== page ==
By Miriam Ben-Yoseph
I couldn’t find the stone I placed on my father’s grave just before my mother and I left Romania and immigrated to Israel. I wanted to find that stone to prove to myself that the young girl who had left it there and the person standing there thirty years later are somehow still connected. I wanted to know if I still belonged to the country of my birth. I read and reread the Hebrew and the Hungarian inscriptions that were barely visible on my father’s headstone. I did it so many times that I could recite the whole thing with my eyes closed. When I opened my eyes I saw my husband pulling out weeds around the grave and cleaning the headstone with something that looked like a bandana.
“Let’s find the other graves,” my cousin said after a while. My grandmother and grandfather on my father’s side were also buried there. It would not be hard to find those graves. This was a very small cemetery that had not changed much since we left Romania in 1965. Most Jews who survived the Holocaust and the brutal communist regime that followed left around the time we did. Like my mother, most of them died elsewhere, in Israel, America or Germany. My husband joined my cousin but I stayed behind. I remained at my father’s grave and looked for a stone that I could use to mark this visit. My husband and cousin had already placed theirs, next to each other, close to the headstone. I was looking for a stone that was different from theirs, one I could find easily if I came back again.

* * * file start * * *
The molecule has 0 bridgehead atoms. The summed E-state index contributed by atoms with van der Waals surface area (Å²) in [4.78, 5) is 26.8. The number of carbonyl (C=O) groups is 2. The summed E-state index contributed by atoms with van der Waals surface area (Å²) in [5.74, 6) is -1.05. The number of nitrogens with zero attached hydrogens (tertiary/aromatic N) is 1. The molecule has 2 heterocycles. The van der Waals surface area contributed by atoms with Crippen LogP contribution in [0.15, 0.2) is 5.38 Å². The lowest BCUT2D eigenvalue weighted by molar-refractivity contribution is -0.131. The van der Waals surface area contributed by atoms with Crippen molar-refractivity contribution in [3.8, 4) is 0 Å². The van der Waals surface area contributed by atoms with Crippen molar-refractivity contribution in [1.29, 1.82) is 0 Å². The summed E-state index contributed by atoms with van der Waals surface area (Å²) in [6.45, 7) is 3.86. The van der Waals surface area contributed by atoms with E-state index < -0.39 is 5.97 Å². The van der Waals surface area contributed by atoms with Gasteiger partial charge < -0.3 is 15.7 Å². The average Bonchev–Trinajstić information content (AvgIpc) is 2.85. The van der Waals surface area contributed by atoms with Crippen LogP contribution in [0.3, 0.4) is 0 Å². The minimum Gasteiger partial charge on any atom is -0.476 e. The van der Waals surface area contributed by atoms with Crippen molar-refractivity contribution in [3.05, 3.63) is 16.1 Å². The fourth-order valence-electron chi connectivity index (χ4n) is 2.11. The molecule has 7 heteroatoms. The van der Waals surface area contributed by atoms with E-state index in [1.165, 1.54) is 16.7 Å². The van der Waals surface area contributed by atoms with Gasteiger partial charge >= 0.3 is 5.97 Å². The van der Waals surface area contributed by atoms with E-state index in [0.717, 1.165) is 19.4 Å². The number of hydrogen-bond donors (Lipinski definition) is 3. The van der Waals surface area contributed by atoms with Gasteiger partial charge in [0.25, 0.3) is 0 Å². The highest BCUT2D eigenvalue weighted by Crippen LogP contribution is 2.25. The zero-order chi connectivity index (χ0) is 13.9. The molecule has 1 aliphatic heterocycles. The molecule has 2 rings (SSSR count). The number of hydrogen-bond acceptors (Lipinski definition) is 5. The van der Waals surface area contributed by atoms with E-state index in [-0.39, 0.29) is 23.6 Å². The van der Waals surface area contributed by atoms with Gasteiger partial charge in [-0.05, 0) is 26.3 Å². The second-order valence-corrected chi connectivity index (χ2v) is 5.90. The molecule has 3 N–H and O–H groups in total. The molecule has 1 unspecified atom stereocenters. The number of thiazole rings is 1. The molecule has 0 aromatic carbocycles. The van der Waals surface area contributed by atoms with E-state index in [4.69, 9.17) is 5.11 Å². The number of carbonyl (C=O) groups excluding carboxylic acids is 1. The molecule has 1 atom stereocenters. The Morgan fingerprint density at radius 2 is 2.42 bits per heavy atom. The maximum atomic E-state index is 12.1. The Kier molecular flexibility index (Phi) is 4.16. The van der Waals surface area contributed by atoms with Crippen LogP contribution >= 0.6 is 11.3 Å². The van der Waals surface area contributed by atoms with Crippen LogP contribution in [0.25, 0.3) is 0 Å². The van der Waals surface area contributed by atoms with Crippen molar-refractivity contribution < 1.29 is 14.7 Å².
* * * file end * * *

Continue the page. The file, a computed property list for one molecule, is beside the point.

I could hear my cousin calling my name and felt irritated by the intrusion. I started pushing my wedding ring up and down my finger, a nervous habit I have had for years. And that was when it happened. The ring fell off my finger. I thought I saw where it went but when I bent down to pick it up I could not find it. I asked my husband and my cousin to come and help me. They looked and looked but the ring could not be found. “Never mind, my husband finally said. You wanted to leave something at your father’s grave. Your ring should do.” I was surprised by his words. I wasn’t sure until then that he listened to my stories. ”It is more than just that, my cousin replied. A ring has a perfect shape and it unites. A ring is forever.“
As we were leaving the cemetery I felt a great sense of relief. I knew I was home again.
Originally from Romania, Miriam Ben-Yoseph teaches and writes in the areas of place and identity. Her writings have been published in the U.S. and abroad. Ben-Yoseph was selected as the 2006 Carnegie Foundation for the Advancement of Teaching Illinois Professor of the Year.